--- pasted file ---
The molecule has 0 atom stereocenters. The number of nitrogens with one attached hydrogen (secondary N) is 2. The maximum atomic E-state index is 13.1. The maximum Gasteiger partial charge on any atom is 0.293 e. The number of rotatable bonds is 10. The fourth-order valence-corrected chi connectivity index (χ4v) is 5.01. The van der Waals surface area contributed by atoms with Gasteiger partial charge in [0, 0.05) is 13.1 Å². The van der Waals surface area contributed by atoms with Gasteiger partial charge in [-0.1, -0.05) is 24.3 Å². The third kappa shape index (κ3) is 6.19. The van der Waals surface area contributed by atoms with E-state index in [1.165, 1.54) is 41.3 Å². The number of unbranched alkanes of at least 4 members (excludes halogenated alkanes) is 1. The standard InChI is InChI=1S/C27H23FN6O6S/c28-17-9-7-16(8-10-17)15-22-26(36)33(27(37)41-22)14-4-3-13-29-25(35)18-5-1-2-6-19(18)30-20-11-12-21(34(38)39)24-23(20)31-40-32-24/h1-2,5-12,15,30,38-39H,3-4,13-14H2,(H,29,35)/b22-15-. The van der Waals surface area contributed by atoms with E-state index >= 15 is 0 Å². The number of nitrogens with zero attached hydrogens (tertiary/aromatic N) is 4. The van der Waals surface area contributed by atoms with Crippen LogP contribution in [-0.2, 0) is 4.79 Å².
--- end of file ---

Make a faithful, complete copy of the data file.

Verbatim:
The molecule has 0 atom stereocenters. The number of nitrogens with one attached hydrogen (secondary N) is 2. The maximum atomic E-state index is 13.1. The maximum Gasteiger partial charge on any atom is 0.293 e. The number of rotatable bonds is 10. The fourth-order valence-corrected chi connectivity index (χ4v) is 5.01. The van der Waals surface area contributed by atoms with Gasteiger partial charge in [0, 0.05) is 13.1 Å². The van der Waals surface area contributed by atoms with Gasteiger partial charge in [-0.1, -0.05) is 24.3 Å². The third kappa shape index (κ3) is 6.19. The van der Waals surface area contributed by atoms with E-state index in [1.165, 1.54) is 41.3 Å². The number of unbranched alkanes of at least 4 members (excludes halogenated alkanes) is 1. The standard InChI is InChI=1S/C27H23FN6O6S/c28-17-9-7-16(8-10-17)15-22-26(36)33(27(37)41-22)14-4-3-13-29-25(35)18-5-1-2-6-19(18)30-20-11-12-21(34(38)39)24-23(20)31-40-32-24/h1-2,5-12,15,30,38-39H,3-4,13-14H2,(H,29,35)/b22-15-. The van der Waals surface area contributed by atoms with E-state index >= 15 is 0 Å². The number of nitrogens with zero attached hydrogens (tertiary/aromatic N) is 4. The van der Waals surface area contributed by atoms with Crippen LogP contribution in [-0.2, 0) is 4.79 Å².